Houston Chronicle Building Goes on Sale Tomorrow, the Chronicle Reports

HOUSTON CHRONICLE BUILDING GOES ON SALE TOMORROW, THE CHRONICLE REPORTS Houston Chronicle Building, 801 Texas Ave., Downtown HoustonThe Houston Chronicle’s 10-story downtown headquarters and neighboring parking garage will be listed for sale tomorrow — with the Hearst newspaper’s reporters and other employees still working away inside.Chronicle executives said prospective buyers have already expressed interest in the property and that more are expected once word spreads that the building at 801 Texas and an adjacent parking garage are up for sale,” writes real estate reporter Nancy Sarnoff from somewhere inside the complex. Indeed, company executives have already suggested to her the story’s conclusion: “’This building is likely to be torn down and replaced with a modern skyscraper that will generate more revenue for the city. It’s in a prime location,’ Paul Barbetta, executive vice president and chief operating officer of the Houston Chronicle Media Group, said Monday.” Chronicle employees will be allowed to exit the building and take their belongings with them to a revamped, smaller, outside-the-Loop just-inside-the-Loop facility before that happens. [Prime Property; previously on Swamplot] Photo: Walter P Moore

23 Comment

  • I thought that the Chronicle was relocating to the old Post building that is located just inside the loop on the South side of US 59 (I-69).

  • Is the old Post building outside the loop?

  • Uhh, the old Houston Post building on Westpark that they will move into is actually INSIDE the loop. Though just barely…

  • The old Houston Post facility is not “outside-the-Loop”. It’s inside, albeit barely.

  • that wake the hearst company sees, still mildly moving the water is from the ship that sailed away here 8-12 months ago. good job, hearst. office development? nah, not unless 800 pound gorilla user driven. not likely. apartments? good luck talking a lender into that right now. hotel? other than the half a dozen new hotels to the downtown market, you are always haunted by the ghost of publicly subsidized convention hotels that don’t play by the same rules.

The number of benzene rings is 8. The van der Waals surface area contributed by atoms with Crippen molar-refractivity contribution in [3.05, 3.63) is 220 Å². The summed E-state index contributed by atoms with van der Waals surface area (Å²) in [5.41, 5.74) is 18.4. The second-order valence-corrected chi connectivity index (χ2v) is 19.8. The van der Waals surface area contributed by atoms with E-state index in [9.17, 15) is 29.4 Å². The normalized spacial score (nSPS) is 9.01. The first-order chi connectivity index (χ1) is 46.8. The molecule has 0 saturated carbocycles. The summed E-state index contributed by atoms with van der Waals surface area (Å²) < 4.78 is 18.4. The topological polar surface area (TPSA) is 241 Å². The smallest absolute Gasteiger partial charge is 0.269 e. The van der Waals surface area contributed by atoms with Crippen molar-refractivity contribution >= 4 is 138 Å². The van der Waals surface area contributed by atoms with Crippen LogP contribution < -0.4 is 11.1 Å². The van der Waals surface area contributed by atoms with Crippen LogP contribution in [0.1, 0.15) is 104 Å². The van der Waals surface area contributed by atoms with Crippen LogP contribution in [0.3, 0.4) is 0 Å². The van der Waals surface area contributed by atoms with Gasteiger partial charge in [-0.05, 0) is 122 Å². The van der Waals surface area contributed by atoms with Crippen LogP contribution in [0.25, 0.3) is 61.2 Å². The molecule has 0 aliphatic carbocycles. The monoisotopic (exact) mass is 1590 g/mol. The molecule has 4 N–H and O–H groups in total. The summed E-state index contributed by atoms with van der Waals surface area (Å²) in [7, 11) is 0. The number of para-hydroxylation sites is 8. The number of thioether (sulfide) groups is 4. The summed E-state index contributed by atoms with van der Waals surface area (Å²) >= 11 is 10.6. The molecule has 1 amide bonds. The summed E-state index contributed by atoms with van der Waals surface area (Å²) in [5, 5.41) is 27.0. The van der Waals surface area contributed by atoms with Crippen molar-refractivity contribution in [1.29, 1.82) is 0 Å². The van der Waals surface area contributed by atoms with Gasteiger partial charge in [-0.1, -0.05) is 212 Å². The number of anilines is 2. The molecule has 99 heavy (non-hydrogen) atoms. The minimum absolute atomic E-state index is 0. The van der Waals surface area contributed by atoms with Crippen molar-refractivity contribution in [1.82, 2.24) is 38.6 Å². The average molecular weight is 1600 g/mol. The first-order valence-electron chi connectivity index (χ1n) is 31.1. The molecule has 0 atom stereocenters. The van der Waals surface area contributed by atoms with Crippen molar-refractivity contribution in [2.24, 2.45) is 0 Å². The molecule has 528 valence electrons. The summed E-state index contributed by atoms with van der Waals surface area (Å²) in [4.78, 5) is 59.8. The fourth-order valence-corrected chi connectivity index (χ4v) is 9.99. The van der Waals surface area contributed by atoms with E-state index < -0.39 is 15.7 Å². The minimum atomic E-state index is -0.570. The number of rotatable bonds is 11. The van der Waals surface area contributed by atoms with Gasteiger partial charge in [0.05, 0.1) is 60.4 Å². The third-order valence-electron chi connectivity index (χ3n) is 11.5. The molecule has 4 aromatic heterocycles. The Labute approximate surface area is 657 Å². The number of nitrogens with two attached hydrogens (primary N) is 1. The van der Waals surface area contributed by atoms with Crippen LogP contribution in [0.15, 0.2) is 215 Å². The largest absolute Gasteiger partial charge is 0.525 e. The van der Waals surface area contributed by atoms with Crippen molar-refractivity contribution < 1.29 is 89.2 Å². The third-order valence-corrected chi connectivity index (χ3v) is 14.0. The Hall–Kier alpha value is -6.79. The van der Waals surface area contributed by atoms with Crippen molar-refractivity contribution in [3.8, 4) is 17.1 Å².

What’s left? If Rich Kinder wants to sponsor Kinder park, it would be the greatest tax move ever, and he would be an all-timer on the philanthropic scene.

    City, county, or the government is, sadly, the current natural buyer, and the good news is, they are always expanding and creating their own source of funds. It’s actually an AWESOME site for an FBI field office. I watch Blacklist, I should know.

  • Isn’t the old Post site just inside the Loop?

  • Is it just me or is the old Houston Post Building actually inside the loop?

  • Just the building is for sale? Who owns the land? Is the Chronicle going to break the lease it has for the building?

  • Bama
    April 6, 2015 at 5:04 pm
    Is it just me or is the old Houston Post Building actually inside the loop?

    Must just be you.

  • I think the old Post Building / new Chronicle Building gets honorary Outside the Loop status thanks to it’s siting. After all, you’d be hard pressed to find a less walkable, less dense location Inside Loop 610.
    At least, I hope that’s what it is. It’s either that or we’ve been hit again by the Chronicle’s cub reporters and their failure to read maps.

  • Really nice of them to allow the employees to both exit the build AND take their belongings with them.